PHILADELPHIA (CBS) — Gov. Tom Wolf announced Wednesday that Pennsylvania teachers and school staff will get the state’s first allotment of the Johnson & Johnson vaccine. That’s in addition to the people in phase 1A.
But there are continued complaints about the vaccine rollout in the state and growing concerns about why the Philadelphia region appears to be getting short-changed.READ MORE: 17-Year-Old Shot While Reportedly Playing With Guns In Olney Basement Dies, Suspect In Custody, Philadelphia Police Say
Southeastern Pennsylvania has a big population with high rates of COVID infections, but less populated areas are getting more vaccines. It’s unclear why.
And now, school staff are being added to the priority list.
“Schools are an integral part of our communities,” Wolf said.
Wolf says Pennsylvania educators will get the first 94,000 doses of the Johnson & Johnson single-dose vaccine.
“This initiative will help protect our communities. It’s going to take burdens off our parents and families and it’s going to make our schools get back to the business of teaching our kids,” Wolf said.
Supplies of the other two vaccines have improved in Pennsylvania but the state is still lagging in administering the doses.READ MORE: SEPTA Union President Releases Video Warning Its Members To Prepare For Possible Strike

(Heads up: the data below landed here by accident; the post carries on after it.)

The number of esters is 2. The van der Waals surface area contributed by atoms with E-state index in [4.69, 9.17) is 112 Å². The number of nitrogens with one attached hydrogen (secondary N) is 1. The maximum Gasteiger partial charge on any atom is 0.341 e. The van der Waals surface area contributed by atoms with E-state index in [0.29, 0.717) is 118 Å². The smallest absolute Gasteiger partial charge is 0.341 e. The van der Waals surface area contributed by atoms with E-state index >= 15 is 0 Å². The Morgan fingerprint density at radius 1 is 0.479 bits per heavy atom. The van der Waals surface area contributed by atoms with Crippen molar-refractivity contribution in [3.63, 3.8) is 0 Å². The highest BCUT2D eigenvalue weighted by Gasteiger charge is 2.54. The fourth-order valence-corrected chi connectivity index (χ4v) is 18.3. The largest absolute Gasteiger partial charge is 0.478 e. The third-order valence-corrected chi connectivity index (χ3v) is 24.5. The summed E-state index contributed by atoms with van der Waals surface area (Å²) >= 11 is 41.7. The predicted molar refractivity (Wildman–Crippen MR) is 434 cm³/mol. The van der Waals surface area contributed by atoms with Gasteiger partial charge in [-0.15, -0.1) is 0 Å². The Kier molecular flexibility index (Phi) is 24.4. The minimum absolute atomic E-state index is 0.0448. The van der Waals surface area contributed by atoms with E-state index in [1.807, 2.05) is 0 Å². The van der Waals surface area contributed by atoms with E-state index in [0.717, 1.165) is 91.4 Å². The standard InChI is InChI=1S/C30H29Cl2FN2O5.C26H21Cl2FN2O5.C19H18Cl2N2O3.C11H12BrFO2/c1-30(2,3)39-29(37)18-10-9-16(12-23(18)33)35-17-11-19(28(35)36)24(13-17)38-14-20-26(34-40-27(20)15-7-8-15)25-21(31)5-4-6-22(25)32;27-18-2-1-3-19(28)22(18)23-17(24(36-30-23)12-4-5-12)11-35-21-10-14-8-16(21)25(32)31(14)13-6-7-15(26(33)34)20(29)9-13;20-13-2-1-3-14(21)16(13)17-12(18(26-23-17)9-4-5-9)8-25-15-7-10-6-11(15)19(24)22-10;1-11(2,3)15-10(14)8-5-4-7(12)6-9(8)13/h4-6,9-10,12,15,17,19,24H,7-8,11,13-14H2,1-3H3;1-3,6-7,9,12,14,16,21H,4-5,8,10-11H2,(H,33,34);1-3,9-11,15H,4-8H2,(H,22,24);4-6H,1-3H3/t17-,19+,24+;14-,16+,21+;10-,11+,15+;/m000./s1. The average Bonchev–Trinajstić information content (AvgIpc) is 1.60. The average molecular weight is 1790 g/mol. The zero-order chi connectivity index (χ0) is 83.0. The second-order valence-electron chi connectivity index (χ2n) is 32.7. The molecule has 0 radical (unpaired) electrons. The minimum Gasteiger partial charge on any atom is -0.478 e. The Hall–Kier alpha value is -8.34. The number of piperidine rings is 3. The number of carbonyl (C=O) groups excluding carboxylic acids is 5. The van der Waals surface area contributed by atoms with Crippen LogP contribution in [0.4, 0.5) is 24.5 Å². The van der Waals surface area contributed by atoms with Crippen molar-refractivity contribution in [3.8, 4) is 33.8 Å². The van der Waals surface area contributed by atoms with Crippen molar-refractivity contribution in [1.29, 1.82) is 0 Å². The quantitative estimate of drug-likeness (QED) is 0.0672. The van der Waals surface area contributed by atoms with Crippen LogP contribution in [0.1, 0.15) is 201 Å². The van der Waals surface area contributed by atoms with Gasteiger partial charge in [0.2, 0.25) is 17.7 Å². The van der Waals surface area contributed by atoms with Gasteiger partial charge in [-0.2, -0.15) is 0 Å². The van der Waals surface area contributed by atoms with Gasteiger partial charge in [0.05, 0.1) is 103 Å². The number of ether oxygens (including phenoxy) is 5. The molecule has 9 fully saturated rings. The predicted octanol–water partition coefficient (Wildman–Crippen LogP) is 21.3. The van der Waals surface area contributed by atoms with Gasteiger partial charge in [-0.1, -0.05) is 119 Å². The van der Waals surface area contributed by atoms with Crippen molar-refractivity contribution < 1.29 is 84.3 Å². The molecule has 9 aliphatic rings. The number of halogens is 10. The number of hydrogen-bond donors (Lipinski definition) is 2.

There’s a disparity of vaccines being provided to the southeastern part of the state compared to less populated areas.
“I do not understand why we are not getting more doses. People are just clamoring to be vaccinated. We want to vaccinate them, we’re ready, we just need more vaccine,” said Montgomery County Board of Commissioners Chair Dr. Valerie Arkoosh.
Here’s one example: Montour County, with a population of just over 18,000 people, has received the highest amount of vaccines in the state. Compare that to Montgomery County with almost 900,000 people — one of the largest in the state. But its share of vaccines is much less and rates 61st in the state.
“I’m looking for more transparency, I’m looking to understand how these allocation decisions are being made,” Arkoosh said.
The state health department has said allocations are made based on need but the southeastern part of the state has had high rates of COVID-19 and has not received a comparable amount of vaccines.
Eyewitness News again today asked the health department to explain the allocation disparity and did not get an answer.MORE NEWS: Overnight Shooting In Fairhill Neighborhood Critically Injures 32-Year-Old, Police Say
Philadelphia has its own separate supply of vaccines.